America’s Social Democratic Moment

Bernie Sanders at a 2015 campaign rally in Springfield, Massachusetts (Source: Dalton Lampro)

I wrote this in 2018 as content for the website of a now defunct organization, Massachusetts Social Democrats, and later posted it to Medium. The update I added last year adequately summarizes the additional thoughts I’ve had regarding its substance and why I continue to keep it online.

Update, 5/14/21: Time hasn’t been kind to this piece. Overly optimistic would be one way to describe much of my framing of the 2018 midterm election results and the country’s political direction back then. There are still portions of this I think are accurate (mostly my characterization of Bernie’s politics and description of social democracy,) but for the most part, this is a premature celebration of something that never came to be. Namely, the “moment” in the title. My own views have changed a fair amount since I wrote this and I discuss said shifts in personal beliefs at further length here. In any case, I’m leaving this post up as (I’d argue) a decent introduction to social democracy for an American audience, an historical artifact and, to some degree, as a warning.

With millions across the country rising in vocal opposition to the Trump administration’s regressive policy initiatives and in enthusiastic support of social justice, equality and the embattled welfare state, it’s difficult to deny that the American left has been reinvigorated. While seemingly logical to point to Trump’s victory as the primary catalyst for this development, doing so would be a mistake. At the beginning of the decade (on the heels of the 2008 financial crisis), Occupy Wall Street brought the issue of income inequality to the center stage of the national discourse. Disenchantment with the status quo fueled the rise of a populist left movement, and by the decade’s mid-point, one man in particular had become its figurehead.

Senator Bernie Sanders, a longtime voice of leftist dissent in American politics, had been calling attention to the issues of inequity and oppression highlighted by Occupy for most of his career by the time terms like “the ninety-nine percent” entered common parlance. Upon declaring his candidacy for president in 2015, Sanders popularity increased exponentially as he ran on a platform built on policies including universal healthcare, subsidized state university tuition, and minimum wage increases. Though he ultimately lost the Democratic Party nomination for presidency to Hillary Clinton, Sanders’ magnetism and accessible rhetoric had drawn thousands into the fray of left politics (many of whom were young and had little to no prior experience). What’s curious, however, is how Sanders identified and continues to identify himself ideologically. Despite describing his politics as “democratic socialism,” Sanders fits far more comfortably into the social democratic tradition.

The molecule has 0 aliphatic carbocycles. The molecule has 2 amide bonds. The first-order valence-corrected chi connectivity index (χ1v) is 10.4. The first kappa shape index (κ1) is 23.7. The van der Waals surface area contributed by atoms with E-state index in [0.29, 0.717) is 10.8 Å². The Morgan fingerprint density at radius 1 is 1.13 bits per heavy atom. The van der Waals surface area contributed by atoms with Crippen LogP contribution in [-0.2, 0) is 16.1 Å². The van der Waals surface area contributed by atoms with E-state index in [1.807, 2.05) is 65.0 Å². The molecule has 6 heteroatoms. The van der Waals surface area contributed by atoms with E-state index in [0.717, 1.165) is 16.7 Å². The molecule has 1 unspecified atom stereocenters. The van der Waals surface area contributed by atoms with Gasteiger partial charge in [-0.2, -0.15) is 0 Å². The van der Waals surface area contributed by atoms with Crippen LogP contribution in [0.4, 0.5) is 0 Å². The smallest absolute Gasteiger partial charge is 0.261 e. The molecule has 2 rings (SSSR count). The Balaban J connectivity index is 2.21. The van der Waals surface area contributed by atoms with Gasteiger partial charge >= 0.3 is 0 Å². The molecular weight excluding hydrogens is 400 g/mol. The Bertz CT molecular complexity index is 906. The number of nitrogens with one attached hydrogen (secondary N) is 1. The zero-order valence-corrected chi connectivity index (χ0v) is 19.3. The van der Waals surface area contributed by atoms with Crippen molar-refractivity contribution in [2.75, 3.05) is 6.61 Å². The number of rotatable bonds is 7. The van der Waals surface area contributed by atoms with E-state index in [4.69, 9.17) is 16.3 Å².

The roots of social democracy can be traced back to the reform socialists of 19th century Europe, whose skepticism towards the revolutionary rhetoric of Marx and others led them to hypothesize an alternate means of achieving their egalitarian aims. Proto-social democrats like Eduard Bernstein and Carlo Rosselli advocated for social reforms and strong labor movements. Eventually, this school of thought broke from socialism altogether. Contemporary social democracy can best be described as a liberal-democratic system of governance in which an expansive welfare state exists alongside a regulated market economy. Taxation redistributes wealth via funneling it into various social programs that ensure the citizenry can have their basic needs fulfilled, regardless of societal or economic status. Healthcare, housing and education are recognized as rights.

Sanders’ platform (which is not revolutionary or anti-capitalist but instead is rooted in welfare expansion and wealth redistribution) fits perfectly within the framework of social democracy. This is particularly apropos given that he has consistently cited the Scandinavian “Nordic model” as an example of the efficacy of his beliefs. In fact, the generally high living standards of the Nordic countries are a testament to the success of social democracy, not socialism. Even Canada’s single-payer healthcare system, frequently presented as a template to be emulated in the United States by Sanders and others, was implemented largely due to the efforts of the late social democratic politician Tommy Douglas. With this historical context in mind, it’s clear that the brand of progressive politics currently proving so popular with Americans is a rather orthodox variant of social democracy.

Right now, a plethora of progressive candidates with essentially social democratic platforms (including Alexandria Ocasio-Cortez of New York, Kara Eastman of Nebraska and Ben Jealous of Maryland) are winning primaries across the country in this year’s elections, not only signaling a clear pushback against the reactionary, xenophobic nativism and pseudo-populism of Trump, but a noticeable shift towards the left within the American political paradigm. Even prior to this year, the first openly-transgender candidate to win a major party primary for congress was Colorado’s Misty Plowright, a self-identified social democrat. Social democracy is finally having its “moment” in this country, and it is imperative that those of us who adhere to social democratic values take advantage of this development in the pursuit of a more just, equitable and prosperous future.